07/02/2018 09:02 GMT | Updated 07/02/2018 10:48 GMT

Closing Walk-In Centres Could Heap Even More Pressure On A&E Units, NHS Data Reveals

40% of England’s walk-in centres have shut since 2010.

The continued closure of walk-in centres could increase pressure on A&E departments already in the midst of a winter crisis, internal NHS data has revealed.

This is despite public claims from NHS trusts that closing walk-in centres will have a “minimal impact” on emergency wards.

A freedom of information request (FOI) seen by HuffPost UK has revealed the results of an investigation by the Pennine Care NHS Foundation Trust, which serves the Greater Manchester area, into the potential fallout of closing a centre in Bury. 

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The closure of just one walk-in centre could mean a potential 7,406 extra people every year seeking emergency treatment at A&E when it was only necessary in three cases

The trust found that between March 2013 and March 2016, 22% of the almost 99,000 patients who attended the centre in that time would have gone to A&E if the walk-in centre didn’t exist – even though just 0.04% had a medical problem that warranted doing so.

That would mean a potential 7,406 extra people every year seeking emergency treatment at A&E when it was only necessary in three cases.

The trust’s own estimate was that by diverting people away from A&E, the walk-in centre had saved them £938,432 in just one financial year.

A statement provided to HuffPost UK by the Pennine Care NHS Trust, reassured local people that the centre will remain open: “We don’t have any plans to close our walk-in centres. There is currently a public consultation on the future of urgent care centres in Bury, which is led by the CCG [Clinical Commissioning Group].”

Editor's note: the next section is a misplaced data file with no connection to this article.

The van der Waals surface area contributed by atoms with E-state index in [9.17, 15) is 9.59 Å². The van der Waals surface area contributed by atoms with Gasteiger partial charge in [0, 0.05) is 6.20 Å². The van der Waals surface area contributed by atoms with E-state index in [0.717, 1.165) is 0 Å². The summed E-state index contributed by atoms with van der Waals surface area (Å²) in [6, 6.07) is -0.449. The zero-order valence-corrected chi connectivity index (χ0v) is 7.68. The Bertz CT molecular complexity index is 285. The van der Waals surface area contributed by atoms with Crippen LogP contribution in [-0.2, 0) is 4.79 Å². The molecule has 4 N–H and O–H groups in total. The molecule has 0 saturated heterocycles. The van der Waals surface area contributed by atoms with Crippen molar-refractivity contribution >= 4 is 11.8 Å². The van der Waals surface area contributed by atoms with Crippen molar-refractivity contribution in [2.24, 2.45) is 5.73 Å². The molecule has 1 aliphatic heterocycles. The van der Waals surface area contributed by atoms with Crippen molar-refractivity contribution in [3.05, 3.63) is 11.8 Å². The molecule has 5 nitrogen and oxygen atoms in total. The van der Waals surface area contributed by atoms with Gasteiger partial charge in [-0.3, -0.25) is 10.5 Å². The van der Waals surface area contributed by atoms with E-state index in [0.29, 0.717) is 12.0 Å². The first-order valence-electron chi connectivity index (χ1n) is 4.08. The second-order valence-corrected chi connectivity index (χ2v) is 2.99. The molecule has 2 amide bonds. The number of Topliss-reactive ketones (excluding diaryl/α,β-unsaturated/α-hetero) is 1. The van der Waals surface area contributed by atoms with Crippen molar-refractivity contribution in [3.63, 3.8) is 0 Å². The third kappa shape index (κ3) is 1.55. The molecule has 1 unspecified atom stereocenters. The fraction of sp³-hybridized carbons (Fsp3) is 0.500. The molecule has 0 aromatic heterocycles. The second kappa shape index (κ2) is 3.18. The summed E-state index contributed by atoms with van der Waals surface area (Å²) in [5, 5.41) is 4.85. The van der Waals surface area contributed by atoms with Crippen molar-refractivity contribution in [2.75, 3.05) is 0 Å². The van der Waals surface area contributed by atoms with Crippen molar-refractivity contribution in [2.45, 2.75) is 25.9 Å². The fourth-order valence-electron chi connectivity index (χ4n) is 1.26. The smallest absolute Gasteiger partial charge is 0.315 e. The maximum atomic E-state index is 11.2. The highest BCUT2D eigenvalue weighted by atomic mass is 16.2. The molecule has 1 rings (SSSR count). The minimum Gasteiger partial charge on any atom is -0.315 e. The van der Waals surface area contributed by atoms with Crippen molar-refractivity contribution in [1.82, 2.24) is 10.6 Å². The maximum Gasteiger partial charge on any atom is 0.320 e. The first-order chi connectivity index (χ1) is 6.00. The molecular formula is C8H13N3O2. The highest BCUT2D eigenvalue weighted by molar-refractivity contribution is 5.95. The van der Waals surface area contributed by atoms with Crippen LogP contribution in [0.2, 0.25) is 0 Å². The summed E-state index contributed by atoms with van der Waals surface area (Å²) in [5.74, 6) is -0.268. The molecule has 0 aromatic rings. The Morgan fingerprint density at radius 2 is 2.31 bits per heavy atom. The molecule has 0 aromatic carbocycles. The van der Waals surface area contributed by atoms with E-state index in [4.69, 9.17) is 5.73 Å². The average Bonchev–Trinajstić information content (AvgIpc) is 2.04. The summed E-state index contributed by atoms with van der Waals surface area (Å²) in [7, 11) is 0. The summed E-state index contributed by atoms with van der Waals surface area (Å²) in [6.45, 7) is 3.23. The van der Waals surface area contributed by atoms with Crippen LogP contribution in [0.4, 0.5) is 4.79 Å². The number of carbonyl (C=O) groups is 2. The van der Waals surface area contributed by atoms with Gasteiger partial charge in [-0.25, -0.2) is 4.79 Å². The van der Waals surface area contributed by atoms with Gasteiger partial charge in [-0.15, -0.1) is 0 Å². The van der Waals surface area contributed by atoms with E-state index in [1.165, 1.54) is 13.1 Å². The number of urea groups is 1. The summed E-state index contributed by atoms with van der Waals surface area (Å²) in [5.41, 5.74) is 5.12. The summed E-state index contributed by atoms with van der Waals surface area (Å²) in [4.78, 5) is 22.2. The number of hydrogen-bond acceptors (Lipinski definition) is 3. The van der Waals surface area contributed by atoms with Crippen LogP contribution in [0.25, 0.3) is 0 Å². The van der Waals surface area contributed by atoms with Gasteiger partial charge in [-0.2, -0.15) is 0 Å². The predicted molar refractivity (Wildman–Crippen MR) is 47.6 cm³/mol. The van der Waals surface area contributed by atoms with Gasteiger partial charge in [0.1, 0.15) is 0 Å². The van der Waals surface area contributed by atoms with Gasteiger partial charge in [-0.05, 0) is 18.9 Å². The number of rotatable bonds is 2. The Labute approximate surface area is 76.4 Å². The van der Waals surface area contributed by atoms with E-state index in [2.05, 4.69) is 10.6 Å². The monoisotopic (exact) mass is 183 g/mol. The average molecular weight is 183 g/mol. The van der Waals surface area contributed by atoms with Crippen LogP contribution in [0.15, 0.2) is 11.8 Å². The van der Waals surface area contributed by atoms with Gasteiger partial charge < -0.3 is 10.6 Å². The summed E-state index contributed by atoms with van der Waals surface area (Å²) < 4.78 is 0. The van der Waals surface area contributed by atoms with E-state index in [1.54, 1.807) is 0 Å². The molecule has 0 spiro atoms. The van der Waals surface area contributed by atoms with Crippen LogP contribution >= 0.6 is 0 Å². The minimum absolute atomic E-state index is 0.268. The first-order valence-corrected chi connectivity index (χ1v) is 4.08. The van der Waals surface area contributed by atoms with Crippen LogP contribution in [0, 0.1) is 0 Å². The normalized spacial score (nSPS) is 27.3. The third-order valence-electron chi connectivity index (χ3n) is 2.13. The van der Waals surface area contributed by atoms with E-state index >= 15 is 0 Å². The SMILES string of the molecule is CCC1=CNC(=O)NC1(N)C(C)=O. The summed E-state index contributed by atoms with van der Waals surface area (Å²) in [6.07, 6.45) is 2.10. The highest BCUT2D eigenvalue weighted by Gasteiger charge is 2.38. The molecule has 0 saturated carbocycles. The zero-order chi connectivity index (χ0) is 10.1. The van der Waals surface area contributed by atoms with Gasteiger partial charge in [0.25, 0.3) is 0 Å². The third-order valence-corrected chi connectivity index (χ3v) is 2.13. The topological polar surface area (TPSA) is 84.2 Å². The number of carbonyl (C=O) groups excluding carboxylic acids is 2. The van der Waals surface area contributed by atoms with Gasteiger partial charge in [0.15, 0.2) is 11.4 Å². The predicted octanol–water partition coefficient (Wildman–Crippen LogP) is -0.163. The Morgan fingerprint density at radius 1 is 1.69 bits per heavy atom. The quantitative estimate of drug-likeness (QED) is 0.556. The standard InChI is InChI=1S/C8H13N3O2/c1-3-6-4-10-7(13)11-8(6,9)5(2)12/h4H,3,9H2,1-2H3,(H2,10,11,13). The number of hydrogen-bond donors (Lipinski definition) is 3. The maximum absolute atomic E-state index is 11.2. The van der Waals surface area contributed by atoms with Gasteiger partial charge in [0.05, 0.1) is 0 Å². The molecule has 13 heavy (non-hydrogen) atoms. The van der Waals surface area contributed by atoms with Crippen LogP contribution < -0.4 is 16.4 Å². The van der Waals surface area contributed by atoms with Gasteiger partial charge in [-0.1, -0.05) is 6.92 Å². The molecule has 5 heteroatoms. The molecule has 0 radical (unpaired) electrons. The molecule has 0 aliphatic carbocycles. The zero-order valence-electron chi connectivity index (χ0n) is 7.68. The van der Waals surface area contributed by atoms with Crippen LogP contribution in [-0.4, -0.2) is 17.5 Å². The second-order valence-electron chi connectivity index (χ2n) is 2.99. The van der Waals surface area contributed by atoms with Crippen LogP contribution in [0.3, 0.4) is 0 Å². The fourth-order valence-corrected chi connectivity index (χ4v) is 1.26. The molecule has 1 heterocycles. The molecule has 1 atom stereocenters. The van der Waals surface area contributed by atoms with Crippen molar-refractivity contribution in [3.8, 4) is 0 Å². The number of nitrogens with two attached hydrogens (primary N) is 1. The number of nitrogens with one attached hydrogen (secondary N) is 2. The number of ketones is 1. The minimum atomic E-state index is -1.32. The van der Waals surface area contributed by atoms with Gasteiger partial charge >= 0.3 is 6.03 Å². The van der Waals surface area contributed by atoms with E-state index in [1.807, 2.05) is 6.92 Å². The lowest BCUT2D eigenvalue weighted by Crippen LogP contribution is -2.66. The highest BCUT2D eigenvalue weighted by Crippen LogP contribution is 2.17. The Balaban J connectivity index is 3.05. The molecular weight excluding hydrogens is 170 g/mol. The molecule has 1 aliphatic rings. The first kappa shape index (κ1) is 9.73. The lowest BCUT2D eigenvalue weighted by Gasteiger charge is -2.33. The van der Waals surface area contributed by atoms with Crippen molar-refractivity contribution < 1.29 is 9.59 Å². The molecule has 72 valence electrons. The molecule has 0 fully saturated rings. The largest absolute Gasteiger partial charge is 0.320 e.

According to the campaigning group 38 Degrees, 95 of 238 walk-in centres in England have shut since 2010 – 40% of the total. It is unclear how many centres are currently in consultation to be closed, but 39 Degrees says in the last six months 70 units have been shut or downgraded. According to the most recent government figures, attendance at these centres has been growing.

“The government should call a halt to walk-in centre closures,” Labour MP James Frith, who submitted the FOI request, told HuffPost. “I do not think the government’s statement that closing walk-in centres won’t increase pressure on A&E departments is based remotely on reality or the will of patients.”

The government should call a halt to walk-in centre closures Labour MP James Frith

Local NHS trusts criticised over their decisions to close these centres have claimed it will have a “minimal impact” on other services, including A&E departments. 

“The NHS winter crisis is no accident, we’re seeing short-term political calculations compromising patient care up and down the country,” said Holly Maltby, a campaigner at 38 Degrees.

In Lewisham, south east London, the NHS trust is failing to meet waiting time targets in A&E, missing the standard by 10%, according to the latest trust review. Despite this, the Lewisham Clinical Commissioning Group (CCG) will close a walk-in centre in New Cross, south London, at the end of March. “Analysis has assured us this decision will have a minimal impact on local A&Es,” stated the trust in response to public criticism.

A report from NHS regulator, Monitor, states CCGs - the clinically-led bodies responsible for planning NHS services in local areas - are closing walk-in centres because they have not produced a dip in attendance at hospitals. 

“One commonly-cited reason for closures is that the centres have not reduced A&E attendances,” said the report. It states that trusts believe they need to close centres because they are “paying twice” for a “duplication in services”.